grapes It’s a place where ea­gles soar, wine, get turned into award-win­ning wild tears are shed over onions and The daf­fodils grow in abun­dance. may time­less mar­ket town of Newent is known be small in size, but its name has its all over the world – and it

Cotswold Life - - AUGUST - Tracy Spiers

Amongst the daf­fodils, onions and grapes

Set off early morn­ing for the In­ter­na­tional Cen­tre for Birds of Prey, the world’s old­est ded­i­cated bird of prey cen­tre which cel­e­brates its 50th an­niver­sary year – an amaz­ing achieve­ment. Meet cu­ra­tor Holly Cale who in­tro­duces me to Lam­br­usco, a 20-yearold yel­low-billed kite. I’ve never been up close and per­sonal with such a ma­jes­tic bird, wow. Set up as a fam­ily busi­ness by fal­coner Philip Glasier in 1967, the cen­tre was just one of two in the world at the time. En­trance for chil­dren was then 7p and 12.5p for adults! Over time and un­der his daugh­ter Jemima Parry-jones’ di­rec­tion, the em­pha­sis is now on con­ser­va­tion of all birds of prey. The cen­tre prom­ises a fan­tas­tic day out with more than 200 in­cred­i­ble birds of prey – from African pygmy fal­cons to An­dean con­dors – and 12 acres of en­clo­sures, glo­ri­ous gar­dens, field and woods to ex­plore. Holly shows us adorable baby yel­low-billed kites, har­ris hawks and great grey owls, as well as ea­gles, owls, fal­cons, hawks and vul­tures. Now a char­ity, the ICBP pro­vides spec­tac­u­lar pho­to­graphic op­por­tu­ni­ties and daily fly­ing demon­stra­tions. We leave wish­ing we could fly.

Our spir­its soar­ing, we drive to nearby award-win­ning Three Choirs Vine­yard, where spir­its of a dif­fer­ent kind are made: the best of English wine whether light fruity reds, off dry rosé, aro­matic soft flo­ral whites or tra­di­tion­ally made sparkling wines. Watch as peo­ple ar­rive for the daily guided tour and wine tast­ing. Since 1975, some of Eng­land’s finest sin­gle es­tate wines have been pro­duced here. We sam­ple an ice cold rosé and en­joy the pic­turesque set­ting of 70 acres of vine on the ter­race of the vine­yard restau­rant where chefs use best lo­cal, fresh sea­sonal in­gre­di­ents. Vis­i­tors are en­cour­aged to ex­plore the vine­yard trail which shows the har­mony be­tween grow­ing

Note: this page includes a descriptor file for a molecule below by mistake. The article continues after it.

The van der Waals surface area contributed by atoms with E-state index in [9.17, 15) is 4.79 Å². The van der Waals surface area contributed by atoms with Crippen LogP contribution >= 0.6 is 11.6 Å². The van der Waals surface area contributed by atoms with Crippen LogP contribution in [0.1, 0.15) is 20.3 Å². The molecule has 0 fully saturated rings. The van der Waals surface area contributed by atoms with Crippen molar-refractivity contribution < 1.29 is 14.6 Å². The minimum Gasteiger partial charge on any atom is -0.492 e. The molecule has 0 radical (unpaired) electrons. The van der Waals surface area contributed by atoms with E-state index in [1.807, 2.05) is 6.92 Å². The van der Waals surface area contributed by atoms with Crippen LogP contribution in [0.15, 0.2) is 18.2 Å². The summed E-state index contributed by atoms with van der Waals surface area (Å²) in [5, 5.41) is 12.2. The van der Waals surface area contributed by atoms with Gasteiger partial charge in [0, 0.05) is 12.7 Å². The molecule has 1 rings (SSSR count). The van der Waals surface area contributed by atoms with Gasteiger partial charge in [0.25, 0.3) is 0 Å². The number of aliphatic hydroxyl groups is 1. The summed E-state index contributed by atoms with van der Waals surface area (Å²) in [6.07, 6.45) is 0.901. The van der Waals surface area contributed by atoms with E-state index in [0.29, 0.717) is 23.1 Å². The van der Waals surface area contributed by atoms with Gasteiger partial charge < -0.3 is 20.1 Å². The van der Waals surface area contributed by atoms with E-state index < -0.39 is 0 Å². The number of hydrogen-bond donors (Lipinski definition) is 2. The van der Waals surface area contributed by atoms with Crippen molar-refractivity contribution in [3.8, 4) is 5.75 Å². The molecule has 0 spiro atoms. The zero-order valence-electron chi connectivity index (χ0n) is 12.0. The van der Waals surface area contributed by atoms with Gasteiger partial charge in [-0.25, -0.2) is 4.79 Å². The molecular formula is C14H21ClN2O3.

‘13th-cen­tury St Mary’s Church fea­tures the coun­try’s largest un­sup­ported wooden ceil­ing’

grapes and rare, wild ducks, buz­zards, green wood­peck­ers and other wildlife. We spot the lodges, where peo­ple can stay. It’s easy to be trans­ported to hol­i­day mode here. “We want to pro­mote a good way of life, good wine and good food,” as­sis­tant man­ager Bart Wrzyszczyn­ski tells us, “and as we are set off from the main road, we hope to pro­vide a lit­tle es­cape for peo­ple, where they can re­lax for a few days.” Three Choirs, the coun­try’s sec­ond largest vine­yard be­came proud own­ers of Wick­ham Vine­yard in Hamp­shire in 2014. An event worth sup­port­ing is Live mu­sic at Three Choirs on Sun­day 27th Au­gust and dine to lux­ury live mu­sic cour­tesy of ‘The Cock­tail Hour’. Sim­ply book a ta­ble on­line.

Ven­ture into Newent and en­joy a re­fresh­ing 20-minute walk around Newent

Lake and Park. For­merly fish ponds con­structed by me­dieval monks, Newent Lake formed part of for­mer Newent Court, and is stocked with the likes of carp, roach, bream and perch. One of the town’s hid­den trea­sures, the lake and park pro­vides a re­lax­ing cir­cu­lar walk and I can’t re­sist try­ing out the park gym be­fore leav­ing. In­ci­den­tally Bream Sil­ver Band will be play­ing on the park’s open air stage on Au­gust 13.

Ex­plore Newent it­self and take note of 17th cen­tury Newent Mar­ket House

and Her­itage Mu­seum on the town’s orig­i­nal cross­road. On show, an ex­hi­bi­tion tells Newent’s own story from pre­his­toric and Ro­man days in­clud­ing iron/coal min­ing and mod­ern agri­cul­ture.